Crooked Beak??

Discussion in 'Emergencies / Diseases / Injuries and Cures' started by CoopDeVille, Feb 28, 2008.

  1. CoopDeVille

    CoopDeVille Hatching

    Feb 28, 2008
    I have a 3 week old Golden Laced Polish hen who has a crooked beak. Is there anything I can do to help her? She seems to be eating and drinking just fine for now, but I'm afaid if it gets worse she may have a hard time. Will she be ok if she can still eat and drink? Should I be concerned? Would trimming her top beak help??
  2. Josie

    Josie Songster

    Jan 3, 2008
    Welcome to the board!
    I don't have a lot of experience with this condition, but friends that have birds with this condition. The birds have no problems functioning.
    Don't breed them though, it is passed through genetics.
  3. kstaven

    kstaven Crowing

    Jan 26, 2007
    BC, Washington Border
    Scissor beak can also be a sign of dietary deficiencey. Trimming to cause the beak to deflect in the opposite direction can work. But best left to those with experience at this.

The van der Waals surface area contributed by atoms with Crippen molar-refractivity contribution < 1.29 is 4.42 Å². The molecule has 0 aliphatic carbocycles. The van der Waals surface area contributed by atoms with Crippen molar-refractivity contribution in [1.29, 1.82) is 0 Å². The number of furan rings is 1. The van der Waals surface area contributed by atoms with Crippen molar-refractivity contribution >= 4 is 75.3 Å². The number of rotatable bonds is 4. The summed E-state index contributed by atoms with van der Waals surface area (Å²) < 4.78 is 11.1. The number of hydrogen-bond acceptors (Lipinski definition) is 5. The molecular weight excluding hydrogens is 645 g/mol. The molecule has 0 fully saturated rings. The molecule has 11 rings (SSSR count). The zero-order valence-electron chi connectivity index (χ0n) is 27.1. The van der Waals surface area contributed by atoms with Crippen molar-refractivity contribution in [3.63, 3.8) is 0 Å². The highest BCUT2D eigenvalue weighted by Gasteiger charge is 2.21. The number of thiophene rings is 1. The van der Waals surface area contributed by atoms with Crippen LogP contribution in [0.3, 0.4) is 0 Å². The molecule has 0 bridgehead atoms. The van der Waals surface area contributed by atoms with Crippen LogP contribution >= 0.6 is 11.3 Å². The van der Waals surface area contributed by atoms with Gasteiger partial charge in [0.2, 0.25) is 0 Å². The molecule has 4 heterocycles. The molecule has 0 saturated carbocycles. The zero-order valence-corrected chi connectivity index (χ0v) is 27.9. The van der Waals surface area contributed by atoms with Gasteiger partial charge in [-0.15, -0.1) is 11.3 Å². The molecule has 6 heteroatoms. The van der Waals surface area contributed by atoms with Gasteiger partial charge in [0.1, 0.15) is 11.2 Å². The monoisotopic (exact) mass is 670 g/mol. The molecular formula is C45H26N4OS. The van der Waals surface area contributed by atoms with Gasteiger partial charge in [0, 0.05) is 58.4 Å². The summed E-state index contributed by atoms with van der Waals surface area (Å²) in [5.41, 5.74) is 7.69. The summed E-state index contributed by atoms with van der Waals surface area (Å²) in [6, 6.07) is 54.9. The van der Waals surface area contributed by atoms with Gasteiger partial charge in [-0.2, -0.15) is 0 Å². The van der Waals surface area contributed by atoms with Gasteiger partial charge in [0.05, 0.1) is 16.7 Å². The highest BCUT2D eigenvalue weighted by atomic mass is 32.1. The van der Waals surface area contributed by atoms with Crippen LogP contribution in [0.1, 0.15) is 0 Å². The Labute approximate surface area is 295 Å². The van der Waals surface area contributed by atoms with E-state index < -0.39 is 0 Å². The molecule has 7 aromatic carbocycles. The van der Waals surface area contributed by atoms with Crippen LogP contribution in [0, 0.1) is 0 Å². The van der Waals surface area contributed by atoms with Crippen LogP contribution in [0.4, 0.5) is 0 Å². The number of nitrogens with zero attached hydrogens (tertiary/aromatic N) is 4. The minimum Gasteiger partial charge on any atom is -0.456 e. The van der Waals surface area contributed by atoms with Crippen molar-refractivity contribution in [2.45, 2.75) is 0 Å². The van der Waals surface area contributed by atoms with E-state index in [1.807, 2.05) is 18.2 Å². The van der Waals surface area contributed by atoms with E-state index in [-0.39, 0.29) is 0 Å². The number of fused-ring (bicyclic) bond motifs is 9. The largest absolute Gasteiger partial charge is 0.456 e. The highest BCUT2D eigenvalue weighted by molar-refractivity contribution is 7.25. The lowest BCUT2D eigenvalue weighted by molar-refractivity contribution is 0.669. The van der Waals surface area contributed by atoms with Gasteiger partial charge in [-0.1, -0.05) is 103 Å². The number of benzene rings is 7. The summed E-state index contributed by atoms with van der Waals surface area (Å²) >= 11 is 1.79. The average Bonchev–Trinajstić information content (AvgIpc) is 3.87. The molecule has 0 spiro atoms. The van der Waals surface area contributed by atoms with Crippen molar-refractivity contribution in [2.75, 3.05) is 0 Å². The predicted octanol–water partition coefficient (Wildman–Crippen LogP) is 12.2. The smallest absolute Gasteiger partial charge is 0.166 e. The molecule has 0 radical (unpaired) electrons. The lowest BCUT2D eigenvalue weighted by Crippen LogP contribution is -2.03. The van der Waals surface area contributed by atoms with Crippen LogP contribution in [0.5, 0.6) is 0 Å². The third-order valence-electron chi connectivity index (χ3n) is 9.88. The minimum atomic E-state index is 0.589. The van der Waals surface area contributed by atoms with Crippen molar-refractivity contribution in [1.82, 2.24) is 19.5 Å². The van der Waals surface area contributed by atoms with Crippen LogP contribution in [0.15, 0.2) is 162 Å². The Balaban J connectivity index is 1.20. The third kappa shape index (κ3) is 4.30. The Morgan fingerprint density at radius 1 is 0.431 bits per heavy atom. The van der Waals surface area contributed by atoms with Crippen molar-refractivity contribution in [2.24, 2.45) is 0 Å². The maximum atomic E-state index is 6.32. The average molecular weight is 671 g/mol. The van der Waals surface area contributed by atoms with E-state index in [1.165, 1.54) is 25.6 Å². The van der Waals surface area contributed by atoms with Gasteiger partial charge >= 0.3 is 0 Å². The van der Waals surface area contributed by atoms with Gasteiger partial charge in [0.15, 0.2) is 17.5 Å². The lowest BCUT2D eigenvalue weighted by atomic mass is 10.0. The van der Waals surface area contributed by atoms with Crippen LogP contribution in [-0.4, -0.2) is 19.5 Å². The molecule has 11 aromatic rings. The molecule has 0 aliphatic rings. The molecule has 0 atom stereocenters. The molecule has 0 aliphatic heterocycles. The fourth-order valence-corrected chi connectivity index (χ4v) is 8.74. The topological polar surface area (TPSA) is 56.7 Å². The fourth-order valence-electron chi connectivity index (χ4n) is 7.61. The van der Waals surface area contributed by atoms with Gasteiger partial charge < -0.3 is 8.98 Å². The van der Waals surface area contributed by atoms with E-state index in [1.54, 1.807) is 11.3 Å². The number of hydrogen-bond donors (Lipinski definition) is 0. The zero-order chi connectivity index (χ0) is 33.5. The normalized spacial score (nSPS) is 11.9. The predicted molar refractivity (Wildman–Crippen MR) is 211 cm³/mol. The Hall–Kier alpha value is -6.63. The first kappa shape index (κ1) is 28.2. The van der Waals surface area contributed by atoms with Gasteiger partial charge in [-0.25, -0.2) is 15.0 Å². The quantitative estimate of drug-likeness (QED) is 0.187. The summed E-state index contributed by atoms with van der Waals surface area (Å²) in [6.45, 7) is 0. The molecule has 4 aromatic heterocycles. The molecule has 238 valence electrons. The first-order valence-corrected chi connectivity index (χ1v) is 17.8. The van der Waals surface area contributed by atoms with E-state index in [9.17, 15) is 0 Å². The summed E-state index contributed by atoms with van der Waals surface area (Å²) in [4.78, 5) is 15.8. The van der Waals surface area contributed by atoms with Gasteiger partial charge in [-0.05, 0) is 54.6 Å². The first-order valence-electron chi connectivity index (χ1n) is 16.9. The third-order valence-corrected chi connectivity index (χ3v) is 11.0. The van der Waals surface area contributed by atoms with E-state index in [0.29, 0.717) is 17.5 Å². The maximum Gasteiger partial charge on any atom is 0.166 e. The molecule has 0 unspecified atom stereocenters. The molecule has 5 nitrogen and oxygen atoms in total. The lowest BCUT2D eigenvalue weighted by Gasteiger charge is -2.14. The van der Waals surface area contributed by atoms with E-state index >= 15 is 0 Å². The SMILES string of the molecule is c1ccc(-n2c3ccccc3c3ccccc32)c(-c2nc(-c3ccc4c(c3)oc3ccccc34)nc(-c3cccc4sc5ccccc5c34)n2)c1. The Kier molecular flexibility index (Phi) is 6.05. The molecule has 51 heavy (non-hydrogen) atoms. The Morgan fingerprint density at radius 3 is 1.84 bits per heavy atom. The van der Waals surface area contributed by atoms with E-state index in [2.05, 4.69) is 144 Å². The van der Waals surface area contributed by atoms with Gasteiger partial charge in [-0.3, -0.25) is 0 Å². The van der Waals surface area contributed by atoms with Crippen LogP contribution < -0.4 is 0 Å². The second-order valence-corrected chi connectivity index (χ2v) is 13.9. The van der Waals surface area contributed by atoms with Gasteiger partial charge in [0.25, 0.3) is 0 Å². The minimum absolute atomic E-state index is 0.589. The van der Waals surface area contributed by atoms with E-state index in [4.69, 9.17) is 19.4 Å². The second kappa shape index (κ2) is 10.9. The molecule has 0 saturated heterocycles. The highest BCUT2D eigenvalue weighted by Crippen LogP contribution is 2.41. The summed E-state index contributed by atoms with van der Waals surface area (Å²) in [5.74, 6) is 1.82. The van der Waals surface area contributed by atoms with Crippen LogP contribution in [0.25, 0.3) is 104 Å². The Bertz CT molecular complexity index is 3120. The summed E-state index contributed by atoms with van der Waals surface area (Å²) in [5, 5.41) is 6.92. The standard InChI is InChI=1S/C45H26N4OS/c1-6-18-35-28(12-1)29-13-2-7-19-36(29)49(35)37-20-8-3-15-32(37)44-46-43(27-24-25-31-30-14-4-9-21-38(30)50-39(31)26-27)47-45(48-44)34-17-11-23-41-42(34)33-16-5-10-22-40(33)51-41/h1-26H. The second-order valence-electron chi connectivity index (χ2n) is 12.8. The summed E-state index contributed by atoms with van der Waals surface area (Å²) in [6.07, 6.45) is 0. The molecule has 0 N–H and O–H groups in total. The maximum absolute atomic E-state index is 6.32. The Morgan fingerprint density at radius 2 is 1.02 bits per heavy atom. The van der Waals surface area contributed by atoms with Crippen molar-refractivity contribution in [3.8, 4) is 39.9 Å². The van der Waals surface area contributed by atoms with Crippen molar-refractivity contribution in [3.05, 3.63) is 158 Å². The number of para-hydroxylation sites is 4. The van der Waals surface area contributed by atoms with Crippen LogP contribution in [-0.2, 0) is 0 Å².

4. dlhunicorn

    dlhunicorn Human Encyclopedia

    Jan 11, 2007
    various info here:
    "Scissor Beak"

    consulting a vet for advice on trimming measures as KStave recommends is a good one but you might print out the following and ask the vet about this:
    "Use of Penetran for Beak Malocclusion Greg J. Harrison, DVM Dipl. ABVP Avian"
    Topical application of Penetran is effective for avian skin rashes, local irritations and ulcerations. It can be mixed with aloe vera liquid for generalized dermatologic conditions. Because it has penetrating properties, I have used it to treat some deeper muscular problems. In two cases of a serious beak malocclusion with underbite, the only therapy was application of Penetran to the facial muscles including the periopthalmic areas. In a ten-day-old cockatoo, the muscles relaxed and the beak returned to normal positioning overnight; a full week of Penetran application and prolonged periods of manual positioning of the beak were also successful in a four-week-old cockatoo.Penetran is a commercially available ammonium solution from TransDermal Technologies, Inc.

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